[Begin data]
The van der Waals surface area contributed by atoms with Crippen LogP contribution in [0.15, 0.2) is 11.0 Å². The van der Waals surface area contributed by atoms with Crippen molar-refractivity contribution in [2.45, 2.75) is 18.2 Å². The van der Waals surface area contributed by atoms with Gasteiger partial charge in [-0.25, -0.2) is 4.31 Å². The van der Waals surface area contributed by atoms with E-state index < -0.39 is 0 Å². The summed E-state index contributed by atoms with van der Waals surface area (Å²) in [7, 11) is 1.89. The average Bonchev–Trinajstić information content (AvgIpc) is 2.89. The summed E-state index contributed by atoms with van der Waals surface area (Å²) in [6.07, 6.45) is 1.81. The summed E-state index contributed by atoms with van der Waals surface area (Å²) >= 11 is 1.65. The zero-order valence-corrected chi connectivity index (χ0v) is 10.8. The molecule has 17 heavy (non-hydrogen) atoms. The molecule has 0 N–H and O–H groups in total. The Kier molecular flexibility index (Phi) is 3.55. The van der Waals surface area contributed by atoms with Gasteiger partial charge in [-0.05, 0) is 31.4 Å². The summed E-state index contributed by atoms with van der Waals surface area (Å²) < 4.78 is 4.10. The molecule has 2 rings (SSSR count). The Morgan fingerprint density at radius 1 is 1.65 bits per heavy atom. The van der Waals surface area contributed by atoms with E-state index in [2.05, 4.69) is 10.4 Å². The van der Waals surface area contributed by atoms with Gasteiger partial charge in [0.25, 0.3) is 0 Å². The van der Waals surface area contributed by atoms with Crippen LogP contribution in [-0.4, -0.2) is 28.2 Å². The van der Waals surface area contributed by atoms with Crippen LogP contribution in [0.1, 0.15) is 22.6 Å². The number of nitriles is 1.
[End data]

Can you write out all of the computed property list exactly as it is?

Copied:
The van der Waals surface area contributed by atoms with Crippen LogP contribution in [0.15, 0.2) is 11.0 Å². The van der Waals surface area contributed by atoms with Crippen molar-refractivity contribution in [2.45, 2.75) is 18.2 Å². The van der Waals surface area contributed by atoms with Gasteiger partial charge in [-0.25, -0.2) is 4.31 Å². The van der Waals surface area contributed by atoms with E-state index < -0.39 is 0 Å². The summed E-state index contributed by atoms with van der Waals surface area (Å²) in [7, 11) is 1.89. The average Bonchev–Trinajstić information content (AvgIpc) is 2.89. The summed E-state index contributed by atoms with van der Waals surface area (Å²) in [6.07, 6.45) is 1.81. The summed E-state index contributed by atoms with van der Waals surface area (Å²) >= 11 is 1.65. The zero-order valence-corrected chi connectivity index (χ0v) is 10.8. The molecule has 17 heavy (non-hydrogen) atoms. The molecule has 0 N–H and O–H groups in total. The Kier molecular flexibility index (Phi) is 3.55. The van der Waals surface area contributed by atoms with Gasteiger partial charge in [-0.05, 0) is 31.4 Å². The summed E-state index contributed by atoms with van der Waals surface area (Å²) < 4.78 is 4.10. The molecule has 2 rings (SSSR count). The Morgan fingerprint density at radius 1 is 1.65 bits per heavy atom. The van der Waals surface area contributed by atoms with E-state index in [2.05, 4.69) is 10.4 Å². The van der Waals surface area contributed by atoms with Gasteiger partial charge in [0.25, 0.3) is 0 Å². The van der Waals surface area contributed by atoms with Crippen LogP contribution in [-0.4, -0.2) is 28.2 Å². The van der Waals surface area contributed by atoms with Crippen LogP contribution in [0.1, 0.15) is 22.6 Å². The number of nitriles is 1.